HONG KONG - The Corniche was supposed to generate HK$30 billion (S$5.2 billion) in sales after the developers bought the land overlooking the South China Sea for a record price.
Six years later, the project sits between a sewage treatment facility and a driving school, bearing little resemblance to the French Riviera its name evokes. The nearby shopping mall - converted from an industrial building - sells discounted clothes and furniture.
The property mirrors the fate of its developers Logan Group and KWG Group Holdings, once among the largest in the country. Instead of throwing a lifeline to the duo facing at least US$10 billion (S$13.5 billion) in offshore debt, The Corniche is a reminder of their rapid fall from grace.
Now creditors are homing in, demanding the two Chinese developers repay after defaulting. In a worst case scenario, they could lose The Corniche if banks demand immediate loan repayment for the project.
Out of the 295 units, only three have been sold as of May 22, according to Centaline Property Agency.
“All the developers at the time were betting on a different economic policy environment in China,” said Monica Hsiao, founder and chief investment officer of Triada Capital. “Being able to monetise an offshore project is likely just one small piece for them to deal with in a long restructuring.”
Record land price
Despite its steely frame and floor-to-ceiling windows, The Corniche’s location is proving a harder sell. Its curved silhouette stands in contrast with the rest of Ap Lei Chau, once a fishing island that’s now become a middle-class neighbourhood adjacent to public housing projects.
When the developers paid a record HK$16.9 billion for the land, it epitomized the extravagance of Chinese developers. They joined a wave of peers snapping up land at prices that awed local peers.
Logan and KWG envisioned the 1,340-square-foot to 9,633-sq-ft units capturing the property boom, underpinned by the influx of wealthy Chinese who preferred such designs.
Then the tides turned. Chinese regulators clamped down on excessive borrowing, exacerbating liquidity shortages for developers already on shaky financial ground. Coupled with Covid-lockdowns and an economic trough, it triggered more than 100 Chinese property dollar bonds to default.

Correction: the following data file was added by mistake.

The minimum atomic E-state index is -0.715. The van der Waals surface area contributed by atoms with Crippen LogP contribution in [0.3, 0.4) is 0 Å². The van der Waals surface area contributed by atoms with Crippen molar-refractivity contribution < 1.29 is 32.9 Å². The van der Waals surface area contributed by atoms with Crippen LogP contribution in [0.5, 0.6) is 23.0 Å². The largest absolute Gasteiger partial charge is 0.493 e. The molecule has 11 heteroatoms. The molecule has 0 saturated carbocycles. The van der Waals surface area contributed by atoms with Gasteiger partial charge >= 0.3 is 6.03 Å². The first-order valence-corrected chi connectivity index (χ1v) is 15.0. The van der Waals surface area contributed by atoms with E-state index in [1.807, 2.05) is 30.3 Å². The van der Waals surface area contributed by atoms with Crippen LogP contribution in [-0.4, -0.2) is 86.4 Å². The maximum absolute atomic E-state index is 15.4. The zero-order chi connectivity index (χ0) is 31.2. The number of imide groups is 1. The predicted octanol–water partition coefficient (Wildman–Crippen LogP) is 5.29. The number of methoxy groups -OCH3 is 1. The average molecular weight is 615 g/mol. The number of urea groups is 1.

In Hong Kong, the real estate market also froze due to population outflows brought on by protests, political tightening and travel restrictions.
Suddenly, The Corniche was looking very pricey. Since sales began in January, the three units sold at a price range between HK$164 million to HK$185 million.
That translates to about HK$50,000 per square foot, nearly 79 per cent more expensive than Hong Kong’s benchmark luxury residence Bel-Air.
Logan and KWG each own 50 per cent of The Corniche. Both have creditors and banks lining up. Tension is brewing as the different parties tussle over a best solution.
Some of the biggest banks operating in Hong Kong provided HK$10.2 billion in loans to finance the project construction. They include HSBC Holdings, Standard Chartered and Industrial and Commercial Bank of China (Asia). The companies held a call with lenders last week to discuss the loan.
US$10 billion debt
Logan has more than US$6 billion in offshore borrowings that it’s trying to restructure. KWG has US$4 billion of offshore bonds outstanding, according to data compiled by Bloomberg.
The Corniche could become a prime target for seizure. The banks would get first dibs, but other bondholders could also try to salvage money from it.
It’s easier to get hold of developers’ assets in Hong Kong than on the mainland, said Ronald Thompson, managing director at advisory and restructuring firm Alvarez & Marsal.
That’s just what many have done. Banks seized the Hong Kong commercial property of Chinese property company Cheung Kei Group earlier this year. The founder’s US$271 million home was also taken away by creditors in March. China Evergrande Group’s Hui Ka Yan lost his Hong Kong mansion and an office building to receivers. BLOOMBERG